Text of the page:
The domains of knowledge that my curiosity has led me to are history, philosophy, physics and sociology. I already had a good bit of math with my engineering degree.


The word you are looking for is "Polymath". That is someone well-versed in those subjects, as am I.

A book that I find particularly interesting is "Philosophy in the Flesh" that explaines some of the accomplishments of cognitive science.


Read it. As well as the works of Joseph Bruer, his assistant and the grandfather of psychoanalysis, Wilhelm Fliess, and C.G. Jung. As for Cognitive science,it is radically different from previous psychological approaches in two key ways. It accepts the use of the scientific method, and generally rejects introspection as a valid method of investigation, unlike phenomenological methods such as Freudian psychology. But didn't you just suggest that introspection was one of your methods?

I enjoy discussing many things. They told me you people were smart but they did not mention the bathroom language you like to use.


It also explicitly acknowledges the existence of internal mental states (such as beliefs, desires and motivations) unlike behaviourist psychology. So why would the emotional response of the other members of this forum upset you? After all, that is a part of this cognitve process.

And this forum employs "swear filters' which forbid any use of profanity. What are you referring to?

Thanks for the welcome.


My pleasure. It's obvious that you are very sophisticated. But to underrate anyone, merely because their vocabulary is not up to speed with yours, is to make a grave mistake. ;)
All the world's a stage and the men and women merely players...Shakespeare
Jives
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Post by Jives »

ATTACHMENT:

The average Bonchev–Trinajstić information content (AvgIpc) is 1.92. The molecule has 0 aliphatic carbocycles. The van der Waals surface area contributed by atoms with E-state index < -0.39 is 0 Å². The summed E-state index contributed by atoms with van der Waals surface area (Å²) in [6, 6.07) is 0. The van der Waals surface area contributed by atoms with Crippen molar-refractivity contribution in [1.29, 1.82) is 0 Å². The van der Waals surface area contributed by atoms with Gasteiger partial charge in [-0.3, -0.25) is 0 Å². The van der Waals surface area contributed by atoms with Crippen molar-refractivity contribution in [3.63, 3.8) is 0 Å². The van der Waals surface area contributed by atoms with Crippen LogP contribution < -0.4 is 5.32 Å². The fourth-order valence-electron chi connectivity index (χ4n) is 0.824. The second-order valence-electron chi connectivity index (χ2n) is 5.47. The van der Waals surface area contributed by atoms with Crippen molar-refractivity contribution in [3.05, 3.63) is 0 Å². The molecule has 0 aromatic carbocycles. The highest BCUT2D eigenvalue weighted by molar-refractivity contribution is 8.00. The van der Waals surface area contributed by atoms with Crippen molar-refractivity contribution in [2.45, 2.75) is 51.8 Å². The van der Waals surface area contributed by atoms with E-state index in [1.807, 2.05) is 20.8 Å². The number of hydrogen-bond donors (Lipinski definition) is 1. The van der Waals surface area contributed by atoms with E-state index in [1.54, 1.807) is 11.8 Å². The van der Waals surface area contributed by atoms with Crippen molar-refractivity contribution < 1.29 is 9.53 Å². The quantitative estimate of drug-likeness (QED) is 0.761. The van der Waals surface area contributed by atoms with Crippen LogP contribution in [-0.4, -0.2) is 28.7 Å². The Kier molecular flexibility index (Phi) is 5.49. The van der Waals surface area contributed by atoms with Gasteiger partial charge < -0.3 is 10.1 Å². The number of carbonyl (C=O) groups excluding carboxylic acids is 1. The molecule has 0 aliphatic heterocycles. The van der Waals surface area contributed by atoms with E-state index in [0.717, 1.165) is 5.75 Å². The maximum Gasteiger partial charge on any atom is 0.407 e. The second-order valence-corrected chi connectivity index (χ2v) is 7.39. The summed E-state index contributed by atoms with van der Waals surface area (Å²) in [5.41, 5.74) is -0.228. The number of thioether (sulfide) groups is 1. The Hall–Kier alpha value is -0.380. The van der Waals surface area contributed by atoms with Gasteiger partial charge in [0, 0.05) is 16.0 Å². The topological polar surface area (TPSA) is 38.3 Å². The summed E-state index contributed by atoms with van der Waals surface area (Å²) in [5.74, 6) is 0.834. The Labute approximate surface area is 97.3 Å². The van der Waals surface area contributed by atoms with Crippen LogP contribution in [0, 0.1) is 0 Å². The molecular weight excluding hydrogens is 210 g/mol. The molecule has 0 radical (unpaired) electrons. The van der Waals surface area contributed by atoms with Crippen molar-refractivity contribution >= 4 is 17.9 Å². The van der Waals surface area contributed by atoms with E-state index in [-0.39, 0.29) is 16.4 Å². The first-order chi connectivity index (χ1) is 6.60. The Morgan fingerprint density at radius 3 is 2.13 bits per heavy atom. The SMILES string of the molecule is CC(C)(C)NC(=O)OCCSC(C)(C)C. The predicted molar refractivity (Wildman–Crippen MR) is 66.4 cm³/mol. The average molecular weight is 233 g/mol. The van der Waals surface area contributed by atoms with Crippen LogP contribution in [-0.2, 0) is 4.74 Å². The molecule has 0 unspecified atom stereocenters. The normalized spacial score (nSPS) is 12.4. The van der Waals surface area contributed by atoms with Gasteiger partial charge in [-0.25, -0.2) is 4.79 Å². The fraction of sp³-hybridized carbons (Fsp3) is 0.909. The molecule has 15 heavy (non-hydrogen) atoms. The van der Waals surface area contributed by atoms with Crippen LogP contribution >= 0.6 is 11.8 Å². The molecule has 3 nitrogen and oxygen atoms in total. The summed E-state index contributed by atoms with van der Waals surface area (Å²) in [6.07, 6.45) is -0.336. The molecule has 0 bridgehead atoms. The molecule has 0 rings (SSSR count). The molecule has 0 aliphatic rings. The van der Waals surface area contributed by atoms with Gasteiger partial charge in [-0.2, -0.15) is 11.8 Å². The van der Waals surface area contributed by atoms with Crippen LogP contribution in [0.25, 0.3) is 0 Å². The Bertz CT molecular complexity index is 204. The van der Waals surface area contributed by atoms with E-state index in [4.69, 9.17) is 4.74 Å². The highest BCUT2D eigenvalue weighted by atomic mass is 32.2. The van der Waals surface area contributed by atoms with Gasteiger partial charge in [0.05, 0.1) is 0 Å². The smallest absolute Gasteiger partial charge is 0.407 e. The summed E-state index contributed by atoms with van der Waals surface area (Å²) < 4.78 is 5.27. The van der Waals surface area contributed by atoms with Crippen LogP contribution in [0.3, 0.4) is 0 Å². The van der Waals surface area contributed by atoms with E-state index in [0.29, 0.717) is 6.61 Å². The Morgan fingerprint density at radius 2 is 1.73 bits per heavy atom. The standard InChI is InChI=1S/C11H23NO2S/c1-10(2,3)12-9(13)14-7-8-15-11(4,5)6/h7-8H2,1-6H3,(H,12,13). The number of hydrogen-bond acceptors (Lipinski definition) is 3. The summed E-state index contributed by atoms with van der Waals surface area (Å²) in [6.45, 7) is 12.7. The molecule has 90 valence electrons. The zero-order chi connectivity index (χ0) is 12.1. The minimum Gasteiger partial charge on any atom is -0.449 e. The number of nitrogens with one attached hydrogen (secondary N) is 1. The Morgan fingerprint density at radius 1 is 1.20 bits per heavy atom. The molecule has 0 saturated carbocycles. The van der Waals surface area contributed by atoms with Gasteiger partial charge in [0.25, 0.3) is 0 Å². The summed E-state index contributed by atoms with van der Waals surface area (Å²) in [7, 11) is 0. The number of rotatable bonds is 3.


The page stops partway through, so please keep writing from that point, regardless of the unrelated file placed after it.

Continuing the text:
Far Rider wrote: Pffft!

Jives Ive given you the wrong impression! *pulls out a $20 hands it to Jives*


lol. Nice try, Far.:wah: I mean "Santa".
All the world's a stage and the men and women merely players...Shakespeare
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Post by ELF »

*looking for the schnapps*
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Post by lady cop »

ELF wrote: *looking for the schnapps*you might have more luck in the pub than in academia Elf! :rolleyes:
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Post by coberst »

Rider

Thanks for the welcome!
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Post by ComfortablyNumb »

SnoozeControl wrote: It means I used a two dollar work when a one dollar word worked just as well (tired.)

Mmmmm, pie.


Quite right. Never use a long word where a diminutive one will suffice!
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Post by nvalleyvee »

ComfortablyNumb wrote: Quite right. Never use a long word where a diminutive one will suffice!


did you mean diminuative? Sorry - it's a big word thing.........:wah:
The growth of knowledge depends entirely on disagreement..........Karl R. Popper